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Pleural Effusion Workup

  • Author: Jeffrey Rubins, MD; Chief Editor: Ryland P Byrd, Jr, MD  more...
 
Updated: Jun 30, 2016
 

Approach Considerations

Thoracentesis should be performed for new and unexplained pleural effusions when sufficient fluid is present to allow a safe procedure. Observation of pleural effusion is reasonable when benign etiologies are likely, as in the setting of overt congestive heart failure, viral pleurisy, or recent thoracic or abdominal surgery.

Laboratory testing helps to distinguish pleural fluid transudates from exudates. However, certain types of exudative pleural effusions might be suspected simply by observing the gross characteristics of the fluid obtained during thoracentesis. Note the following:

  • Frankly purulent fluid indicates an empyema
  • A putrid odor suggests an anaerobic empyema
  • A milky, opalescent fluid suggests a chylothorax, resulting most often from lymphatic obstruction by malignancy or thoracic duct injury by trauma or surgical procedure
  • Grossly bloody fluid may result from trauma, malignancy, postpericardiotomy syndrome, or asbestos-related effusion and indicates the need for a spun hematocrit test of the sample. A pleural fluid hematocrit level of more than 50% of the peripheral hematocrit level defines a hemothorax, which often requires tube thoracostomy
  • Black pleural fluid suggests a limited number of diseases, including infection with Aspergillus niger or Rizopus oryzae, malignant melanoma, non-small cell lung cancer or ruptured pancreatic pseudocyst, or charcoal-containing empyema [21]

Normal pleural fluid

Normal pleural fluid has the following characteristics:

  • Clear ultrafiltrate of plasma that originates from the parietal pleura
  • A pH of 7.60-7.64
  • Protein content of less than 2% (1-2 g/dL)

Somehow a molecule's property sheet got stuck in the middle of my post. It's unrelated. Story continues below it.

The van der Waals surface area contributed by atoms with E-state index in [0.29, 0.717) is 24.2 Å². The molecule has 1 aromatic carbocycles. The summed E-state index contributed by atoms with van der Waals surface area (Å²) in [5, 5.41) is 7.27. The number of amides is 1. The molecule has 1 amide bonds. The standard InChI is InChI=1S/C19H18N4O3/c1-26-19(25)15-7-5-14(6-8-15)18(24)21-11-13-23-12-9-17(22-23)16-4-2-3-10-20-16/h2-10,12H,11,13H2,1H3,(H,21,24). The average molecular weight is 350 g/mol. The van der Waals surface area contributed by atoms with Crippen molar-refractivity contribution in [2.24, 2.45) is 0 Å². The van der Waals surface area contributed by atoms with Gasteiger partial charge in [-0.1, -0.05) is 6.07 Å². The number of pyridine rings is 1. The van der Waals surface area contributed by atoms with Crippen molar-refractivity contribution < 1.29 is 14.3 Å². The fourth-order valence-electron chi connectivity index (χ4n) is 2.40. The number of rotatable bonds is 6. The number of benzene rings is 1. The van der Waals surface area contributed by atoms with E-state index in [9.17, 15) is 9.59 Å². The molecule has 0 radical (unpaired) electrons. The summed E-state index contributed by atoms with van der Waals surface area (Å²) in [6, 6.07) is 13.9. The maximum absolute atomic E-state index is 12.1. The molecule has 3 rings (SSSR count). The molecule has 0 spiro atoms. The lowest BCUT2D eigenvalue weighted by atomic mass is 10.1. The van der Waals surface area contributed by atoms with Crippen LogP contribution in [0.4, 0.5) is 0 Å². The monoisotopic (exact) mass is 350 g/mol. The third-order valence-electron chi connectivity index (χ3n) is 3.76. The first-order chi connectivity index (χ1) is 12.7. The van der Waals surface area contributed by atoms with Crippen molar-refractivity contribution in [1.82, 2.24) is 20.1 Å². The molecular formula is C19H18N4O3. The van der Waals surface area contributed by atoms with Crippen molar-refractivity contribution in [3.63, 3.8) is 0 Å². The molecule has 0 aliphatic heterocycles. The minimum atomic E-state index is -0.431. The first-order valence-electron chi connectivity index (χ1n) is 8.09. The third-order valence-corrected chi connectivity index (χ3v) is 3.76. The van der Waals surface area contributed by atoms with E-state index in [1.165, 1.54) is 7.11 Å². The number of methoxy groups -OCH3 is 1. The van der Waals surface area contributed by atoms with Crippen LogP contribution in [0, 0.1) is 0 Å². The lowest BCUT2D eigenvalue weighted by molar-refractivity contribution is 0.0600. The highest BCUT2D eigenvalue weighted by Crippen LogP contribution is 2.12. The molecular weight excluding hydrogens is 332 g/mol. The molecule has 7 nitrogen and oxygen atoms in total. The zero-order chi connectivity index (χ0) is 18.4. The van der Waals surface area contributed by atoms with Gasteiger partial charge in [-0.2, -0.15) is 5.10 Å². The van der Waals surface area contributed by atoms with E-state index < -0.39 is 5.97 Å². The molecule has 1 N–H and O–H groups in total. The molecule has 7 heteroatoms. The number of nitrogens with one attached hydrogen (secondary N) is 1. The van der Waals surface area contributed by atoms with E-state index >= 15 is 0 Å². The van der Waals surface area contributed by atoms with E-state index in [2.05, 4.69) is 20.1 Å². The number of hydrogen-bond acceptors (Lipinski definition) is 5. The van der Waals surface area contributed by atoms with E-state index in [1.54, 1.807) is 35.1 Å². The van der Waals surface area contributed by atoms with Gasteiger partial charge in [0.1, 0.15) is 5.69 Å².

• Fewer than 1000 white blood cells (WBCs) per cubic millimeter
  • Glucose content similar to that of plasma
  • Lactate dehydrogenase (LDH) less than 50% of plasma
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Distinguishing Transudates From Exudates

The initial diagnostic consideration is distinguishing transudates from exudates. Although a number of chemical tests have been proposed to differentiate pleural fluid transudates from exudates, the tests first proposed by Light et al have become the criterion standards.[22]

The fluid is considered an exudate if any of the following are found:

  • Ratio of pleural fluid to serum protein greater than 0.5
  • Ratio of pleural fluid to serum LDH greater than 0.6
  • Pleural fluid LDH greater than two thirds of the upper limits of normal serum value

The fluid is considered a transudate if all of the above are absent.

These criteria require simultaneous measurement of pleural fluid and serum protein and LDH. However, a meta-analysis of 1448 patients suggested that the following combined pleural fluid measurements might have sensitivity and specificity comparable to the criteria from Light et al for distinguishing transudates from exudates[23] :